Internet Security and Screen Reading Software: will they ever be friends?

22/12/2016 Written by Mike Taylor (Senior Accessibility Analyst) DAC


I start this article by asking 3 questions: 1 Is your device updated with the latest security releases from the manufacturer? 2 Do you regularly check that your internet security software is running and up-to-date? And: 3 Do you use assistive technology and if so, can you access and use your security software you purchased or downloaded from a third-party company?

As a screen reader user for over 20 years, I can honestly say that the first part of those 20 years were spent not really knowing, or fully understanding the importance of internet security. During my time in higher education though, I lost some work due to a virus; thankfully I got my work back and completed on time but lesson learned. Internet security is now part of my automatic pilot as far as technology goes, maybe even more so now that I am a Dad.

How easy is it to stay safe online?

The short answer is to install internet security software on your device, install software updates released by the manufacturer of your device; or software developer such as windows updates, OSX and iOS updates for example, and be careful about what you post online. The second and third points are easy to do with careful consideration, but what about internet security software? Another thing if you use assistive technology is also to identify if a product is accessible and usable?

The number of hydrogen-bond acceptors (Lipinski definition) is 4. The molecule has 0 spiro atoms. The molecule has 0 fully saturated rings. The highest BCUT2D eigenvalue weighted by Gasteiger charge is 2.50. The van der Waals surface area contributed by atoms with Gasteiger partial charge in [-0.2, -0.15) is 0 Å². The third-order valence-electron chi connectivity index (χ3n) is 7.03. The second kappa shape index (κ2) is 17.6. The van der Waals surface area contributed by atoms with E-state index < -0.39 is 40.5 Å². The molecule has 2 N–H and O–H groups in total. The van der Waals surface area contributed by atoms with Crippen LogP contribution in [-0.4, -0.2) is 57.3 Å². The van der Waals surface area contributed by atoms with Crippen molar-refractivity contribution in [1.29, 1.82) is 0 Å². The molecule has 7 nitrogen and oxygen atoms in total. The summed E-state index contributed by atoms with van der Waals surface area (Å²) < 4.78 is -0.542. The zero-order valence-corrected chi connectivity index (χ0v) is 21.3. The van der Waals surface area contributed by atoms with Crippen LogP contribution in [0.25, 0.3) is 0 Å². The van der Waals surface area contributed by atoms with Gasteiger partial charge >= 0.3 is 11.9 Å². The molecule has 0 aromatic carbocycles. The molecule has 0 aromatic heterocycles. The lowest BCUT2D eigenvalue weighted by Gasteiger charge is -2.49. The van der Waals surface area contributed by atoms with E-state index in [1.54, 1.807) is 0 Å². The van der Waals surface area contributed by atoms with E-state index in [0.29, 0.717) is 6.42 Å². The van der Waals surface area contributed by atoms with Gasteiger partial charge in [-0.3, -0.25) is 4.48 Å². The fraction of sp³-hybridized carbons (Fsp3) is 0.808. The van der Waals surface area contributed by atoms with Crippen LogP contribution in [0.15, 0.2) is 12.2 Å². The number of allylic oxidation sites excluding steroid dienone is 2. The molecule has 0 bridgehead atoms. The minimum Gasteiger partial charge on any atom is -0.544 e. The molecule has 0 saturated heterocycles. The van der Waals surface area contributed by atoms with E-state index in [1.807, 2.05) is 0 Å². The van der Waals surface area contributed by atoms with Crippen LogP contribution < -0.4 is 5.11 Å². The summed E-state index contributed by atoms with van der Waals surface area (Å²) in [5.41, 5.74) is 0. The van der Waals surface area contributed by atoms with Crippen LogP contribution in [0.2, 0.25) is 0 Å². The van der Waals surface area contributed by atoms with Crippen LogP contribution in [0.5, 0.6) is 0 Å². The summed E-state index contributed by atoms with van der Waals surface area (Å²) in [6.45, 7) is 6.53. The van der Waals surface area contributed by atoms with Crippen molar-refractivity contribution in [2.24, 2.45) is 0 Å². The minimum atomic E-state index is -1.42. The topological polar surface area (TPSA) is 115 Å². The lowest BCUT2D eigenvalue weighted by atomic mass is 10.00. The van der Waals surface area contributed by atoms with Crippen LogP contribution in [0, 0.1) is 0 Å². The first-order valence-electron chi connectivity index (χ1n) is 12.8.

My internet security software was up for renewal 2 months ago, and my computer was slowing down and crashing several times a week. Having paid for this software I decided to go elsewhere, but where to start?

After reading reviews and going for what I believe is best for my family and I, I installed a trial of another package, but to my disappointment I found that the graphical user interface was not accessible, so I was unable to interact with the software using my screen reader. Although I raised this with the company concerned I knew that a fix would not be implemented in time to stop any potential malware installing to my PC, so on to my second choice.

I was again left frustrated to repeat this scenario but the problems were exactly the same, so another email and another apology received thanking me for my query, still no security though.

My third choice was thankfully 80 percent accessible, with some buttons having unclear or no title to indicate their intended function, and viewing scan results is not easy; but is possible using advanced functions of my screen reading software as well as some patients on my part. I raised the problems with the company and although the response was the same, I am confident that I can use this package and get it to do exactly what I need (it should have been my first choice.) I paid for this software safe in the knowledge that some of my hard-earned money, and hours of research was worth it.


There is indeed software that can be used with my screen reader of choice, although I hope no major user interface update is made soon because it just might make it completely inaccessible. In order to stay truly safe and in control of my security, I have had to seriously invest time to try and find something which although not fully accessible, is usable for what I need. I should point out that there are packages which are fully accessible but this is down to preference on my part, and I wanted something with ‘bells and whistles’, but I had to make a trade-off to a degree.

To find out more about staying safe online, visit the Get Safe Online Website (external link)

Getting the best out of digital: moving towards a future for all